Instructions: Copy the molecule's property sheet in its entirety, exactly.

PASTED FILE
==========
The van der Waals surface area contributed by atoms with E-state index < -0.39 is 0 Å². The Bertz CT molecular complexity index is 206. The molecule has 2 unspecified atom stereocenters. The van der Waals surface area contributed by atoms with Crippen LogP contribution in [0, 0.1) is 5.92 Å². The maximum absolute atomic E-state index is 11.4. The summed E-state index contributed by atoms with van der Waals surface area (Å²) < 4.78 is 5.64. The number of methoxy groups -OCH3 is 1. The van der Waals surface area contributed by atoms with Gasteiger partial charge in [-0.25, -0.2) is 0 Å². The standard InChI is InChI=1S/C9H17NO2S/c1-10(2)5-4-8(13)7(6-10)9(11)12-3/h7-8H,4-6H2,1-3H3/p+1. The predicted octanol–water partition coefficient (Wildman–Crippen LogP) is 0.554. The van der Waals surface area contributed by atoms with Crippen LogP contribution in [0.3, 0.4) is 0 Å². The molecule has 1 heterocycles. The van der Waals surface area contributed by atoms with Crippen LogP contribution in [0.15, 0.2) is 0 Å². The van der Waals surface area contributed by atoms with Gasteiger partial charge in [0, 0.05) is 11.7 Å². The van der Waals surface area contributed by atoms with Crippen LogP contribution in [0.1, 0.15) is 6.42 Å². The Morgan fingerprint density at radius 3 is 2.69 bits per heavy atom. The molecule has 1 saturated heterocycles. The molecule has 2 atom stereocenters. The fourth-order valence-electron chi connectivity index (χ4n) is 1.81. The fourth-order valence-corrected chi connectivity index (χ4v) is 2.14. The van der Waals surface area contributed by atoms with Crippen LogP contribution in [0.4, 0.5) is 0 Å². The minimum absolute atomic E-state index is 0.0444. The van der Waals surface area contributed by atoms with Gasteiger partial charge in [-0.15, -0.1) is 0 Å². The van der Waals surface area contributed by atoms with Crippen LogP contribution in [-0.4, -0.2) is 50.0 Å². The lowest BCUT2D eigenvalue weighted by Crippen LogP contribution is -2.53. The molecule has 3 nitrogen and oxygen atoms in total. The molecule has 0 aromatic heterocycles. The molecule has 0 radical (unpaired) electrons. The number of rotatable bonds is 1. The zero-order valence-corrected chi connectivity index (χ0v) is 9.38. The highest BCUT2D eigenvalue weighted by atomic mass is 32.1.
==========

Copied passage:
The van der Waals surface area contributed by atoms with E-state index < -0.39 is 0 Å². The Bertz CT molecular complexity index is 206. The molecule has 2 unspecified atom stereocenters. The van der Waals surface area contributed by atoms with Crippen LogP contribution in [0, 0.1) is 5.92 Å². The maximum absolute atomic E-state index is 11.4. The summed E-state index contributed by atoms with van der Waals surface area (Å²) < 4.78 is 5.64. The number of methoxy groups -OCH3 is 1. The van der Waals surface area contributed by atoms with Gasteiger partial charge in [-0.25, -0.2) is 0 Å². The standard InChI is InChI=1S/C9H17NO2S/c1-10(2)5-4-8(13)7(6-10)9(11)12-3/h7-8H,4-6H2,1-3H3/p+1. The predicted octanol–water partition coefficient (Wildman–Crippen LogP) is 0.554. The van der Waals surface area contributed by atoms with Crippen LogP contribution in [0.3, 0.4) is 0 Å². The molecule has 1 heterocycles. The van der Waals surface area contributed by atoms with Crippen LogP contribution in [0.15, 0.2) is 0 Å². The van der Waals surface area contributed by atoms with Gasteiger partial charge in [0, 0.05) is 11.7 Å². The van der Waals surface area contributed by atoms with Crippen LogP contribution in [0.1, 0.15) is 6.42 Å². The Morgan fingerprint density at radius 3 is 2.69 bits per heavy atom. The molecule has 1 saturated heterocycles. The molecule has 2 atom stereocenters. The fourth-order valence-electron chi connectivity index (χ4n) is 1.81. The fourth-order valence-corrected chi connectivity index (χ4v) is 2.14. The van der Waals surface area contributed by atoms with Crippen LogP contribution in [0.4, 0.5) is 0 Å². The minimum absolute atomic E-state index is 0.0444. The van der Waals surface area contributed by atoms with Gasteiger partial charge in [-0.15, -0.1) is 0 Å². The van der Waals surface area contributed by atoms with Crippen LogP contribution in [-0.4, -0.2) is 50.0 Å². The lowest BCUT2D eigenvalue weighted by Crippen LogP contribution is -2.53. The molecule has 3 nitrogen and oxygen atoms in total. The molecule has 0 aromatic heterocycles. The molecule has 0 radical (unpaired) electrons. The number of rotatable bonds is 1. The zero-order valence-corrected chi connectivity index (χ0v) is 9.38. The highest BCUT2D eigenvalue weighted by atomic mass is 32.1.